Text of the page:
Fields points out that most Title IX lawsuits regarding athletics address disparities in intercollegiate sports, notwithstanding that 5.5 million people participate in intramural and club teams compared to about 487,000 who compete at the intercollegiate level.
Though Title IX clearly governs club and intramural sports (as the law covers all university programs), it is not always clear whether a university is in compliance. Intramurals don't necessarily have a set number of participation opportunities, and many coed teams do not cap the number of participants of either sex. But if an intramural program reserves particular slots for men and women, the proportion of these slots should mirror the gender breakdown of the student body or else schools must ensure that they are satisfying the interests and abilities of the underrepresented sex. When it comes to club teams, which are student-initiated, Fields suggests that universities with gender-neutral policies for approving and recognizing clubs are likely in compliance.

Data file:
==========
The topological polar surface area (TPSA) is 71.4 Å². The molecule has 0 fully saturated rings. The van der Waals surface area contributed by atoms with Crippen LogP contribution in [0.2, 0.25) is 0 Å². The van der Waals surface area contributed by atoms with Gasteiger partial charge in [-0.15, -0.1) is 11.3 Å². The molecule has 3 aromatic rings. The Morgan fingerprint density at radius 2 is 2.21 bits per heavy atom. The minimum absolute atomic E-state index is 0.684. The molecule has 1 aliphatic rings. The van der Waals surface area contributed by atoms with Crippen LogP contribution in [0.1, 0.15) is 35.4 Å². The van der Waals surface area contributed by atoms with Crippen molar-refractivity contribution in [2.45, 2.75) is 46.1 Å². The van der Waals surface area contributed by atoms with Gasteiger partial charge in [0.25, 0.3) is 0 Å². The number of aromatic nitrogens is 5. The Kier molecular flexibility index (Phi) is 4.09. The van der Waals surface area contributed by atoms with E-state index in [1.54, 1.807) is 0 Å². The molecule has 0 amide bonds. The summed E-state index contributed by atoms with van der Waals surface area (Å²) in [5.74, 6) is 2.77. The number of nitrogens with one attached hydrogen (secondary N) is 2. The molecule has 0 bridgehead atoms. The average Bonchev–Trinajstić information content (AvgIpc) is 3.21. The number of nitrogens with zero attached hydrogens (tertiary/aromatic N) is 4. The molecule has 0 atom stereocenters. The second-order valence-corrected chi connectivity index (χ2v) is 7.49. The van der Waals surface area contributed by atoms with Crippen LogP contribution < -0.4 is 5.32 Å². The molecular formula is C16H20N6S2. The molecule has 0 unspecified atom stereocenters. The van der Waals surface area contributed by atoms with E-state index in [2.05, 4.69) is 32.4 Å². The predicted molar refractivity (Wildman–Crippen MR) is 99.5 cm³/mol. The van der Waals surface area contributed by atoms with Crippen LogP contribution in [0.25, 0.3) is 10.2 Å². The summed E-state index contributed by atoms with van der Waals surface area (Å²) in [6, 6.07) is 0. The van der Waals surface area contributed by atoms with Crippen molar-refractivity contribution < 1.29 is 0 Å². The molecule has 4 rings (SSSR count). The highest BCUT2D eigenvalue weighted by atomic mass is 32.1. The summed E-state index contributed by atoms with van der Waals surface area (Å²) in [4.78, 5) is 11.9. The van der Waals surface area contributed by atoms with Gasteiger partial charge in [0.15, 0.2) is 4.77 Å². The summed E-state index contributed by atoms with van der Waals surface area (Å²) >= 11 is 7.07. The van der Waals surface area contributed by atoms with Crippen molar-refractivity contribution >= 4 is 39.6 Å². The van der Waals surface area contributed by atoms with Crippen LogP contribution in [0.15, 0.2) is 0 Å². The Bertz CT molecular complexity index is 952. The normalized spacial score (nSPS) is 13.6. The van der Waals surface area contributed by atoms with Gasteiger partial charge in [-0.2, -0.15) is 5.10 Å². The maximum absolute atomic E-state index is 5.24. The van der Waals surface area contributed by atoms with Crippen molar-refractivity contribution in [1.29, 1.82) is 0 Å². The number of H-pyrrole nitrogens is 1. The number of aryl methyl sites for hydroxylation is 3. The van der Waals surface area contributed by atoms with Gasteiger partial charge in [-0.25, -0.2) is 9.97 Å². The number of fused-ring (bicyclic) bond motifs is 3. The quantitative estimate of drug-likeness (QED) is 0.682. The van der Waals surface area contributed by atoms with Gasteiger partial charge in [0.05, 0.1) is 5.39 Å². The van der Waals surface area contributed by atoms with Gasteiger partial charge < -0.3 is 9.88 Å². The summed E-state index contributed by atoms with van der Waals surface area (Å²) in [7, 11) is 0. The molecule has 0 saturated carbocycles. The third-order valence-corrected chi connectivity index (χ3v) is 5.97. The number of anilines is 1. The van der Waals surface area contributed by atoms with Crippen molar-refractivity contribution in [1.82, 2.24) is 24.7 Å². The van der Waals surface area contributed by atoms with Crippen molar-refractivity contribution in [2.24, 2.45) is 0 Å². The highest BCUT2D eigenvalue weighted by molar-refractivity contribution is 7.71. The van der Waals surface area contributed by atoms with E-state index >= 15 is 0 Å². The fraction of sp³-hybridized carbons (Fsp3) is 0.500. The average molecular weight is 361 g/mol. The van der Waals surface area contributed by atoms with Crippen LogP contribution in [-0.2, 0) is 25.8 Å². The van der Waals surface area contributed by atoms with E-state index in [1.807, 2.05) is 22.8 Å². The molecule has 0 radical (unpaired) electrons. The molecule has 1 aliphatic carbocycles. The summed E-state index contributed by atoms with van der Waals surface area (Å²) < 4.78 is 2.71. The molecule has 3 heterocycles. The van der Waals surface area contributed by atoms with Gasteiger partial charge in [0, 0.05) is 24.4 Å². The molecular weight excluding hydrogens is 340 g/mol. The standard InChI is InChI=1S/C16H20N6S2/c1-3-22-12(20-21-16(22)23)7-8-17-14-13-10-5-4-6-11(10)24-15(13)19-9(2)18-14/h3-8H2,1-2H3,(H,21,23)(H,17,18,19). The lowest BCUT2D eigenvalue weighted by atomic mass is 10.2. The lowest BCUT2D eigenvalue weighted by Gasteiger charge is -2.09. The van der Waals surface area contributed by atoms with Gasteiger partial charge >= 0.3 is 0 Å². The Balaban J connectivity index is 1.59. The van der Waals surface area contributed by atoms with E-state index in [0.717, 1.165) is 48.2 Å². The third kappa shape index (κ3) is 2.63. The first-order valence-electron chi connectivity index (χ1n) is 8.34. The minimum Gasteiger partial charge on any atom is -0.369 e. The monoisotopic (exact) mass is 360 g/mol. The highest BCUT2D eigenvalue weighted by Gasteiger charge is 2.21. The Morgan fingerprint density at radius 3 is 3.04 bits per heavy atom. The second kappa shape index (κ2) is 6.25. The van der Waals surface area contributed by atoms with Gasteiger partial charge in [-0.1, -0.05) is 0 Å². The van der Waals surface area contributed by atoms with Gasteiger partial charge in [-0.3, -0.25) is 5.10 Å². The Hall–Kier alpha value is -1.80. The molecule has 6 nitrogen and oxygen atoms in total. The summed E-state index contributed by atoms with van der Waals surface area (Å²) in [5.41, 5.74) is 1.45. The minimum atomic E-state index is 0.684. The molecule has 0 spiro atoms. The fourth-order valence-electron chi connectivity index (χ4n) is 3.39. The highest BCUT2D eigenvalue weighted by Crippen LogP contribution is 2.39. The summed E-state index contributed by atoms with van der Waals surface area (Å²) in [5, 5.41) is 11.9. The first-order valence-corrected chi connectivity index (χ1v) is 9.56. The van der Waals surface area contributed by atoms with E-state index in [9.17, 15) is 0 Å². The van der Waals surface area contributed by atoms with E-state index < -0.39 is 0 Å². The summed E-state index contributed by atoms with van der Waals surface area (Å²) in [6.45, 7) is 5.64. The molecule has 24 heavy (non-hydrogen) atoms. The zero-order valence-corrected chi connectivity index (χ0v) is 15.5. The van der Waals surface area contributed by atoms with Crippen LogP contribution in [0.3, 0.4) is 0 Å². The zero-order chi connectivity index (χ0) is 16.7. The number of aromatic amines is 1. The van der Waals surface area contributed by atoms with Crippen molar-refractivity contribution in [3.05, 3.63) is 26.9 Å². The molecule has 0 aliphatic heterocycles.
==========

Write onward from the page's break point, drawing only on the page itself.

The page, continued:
Schools also must ensure that they do not discriminate on the basis of sex in the support they offer to intramural and club sports, particularly, access to equipment, facilities, and supplies. It would be unlawful, for instance, to provide men's clubs/intramurals better or more frequent practice or game times (or vice versa), or to require male participants to furnish their own equipment but supply comparable equipment to female participants (or vice versa).
Colleges and universities should be aware of potential Title IX violations when it comes to intramural and club sports. Institutions need to be aware of the requirements to provide equal access and equal opportunity in terms of funding and facilities to intramural and club sports. Institutions should be responsive to their students' interests and abilities and be sure that they are providing adequate intramural leagues with comparable scheduling and equipment provision.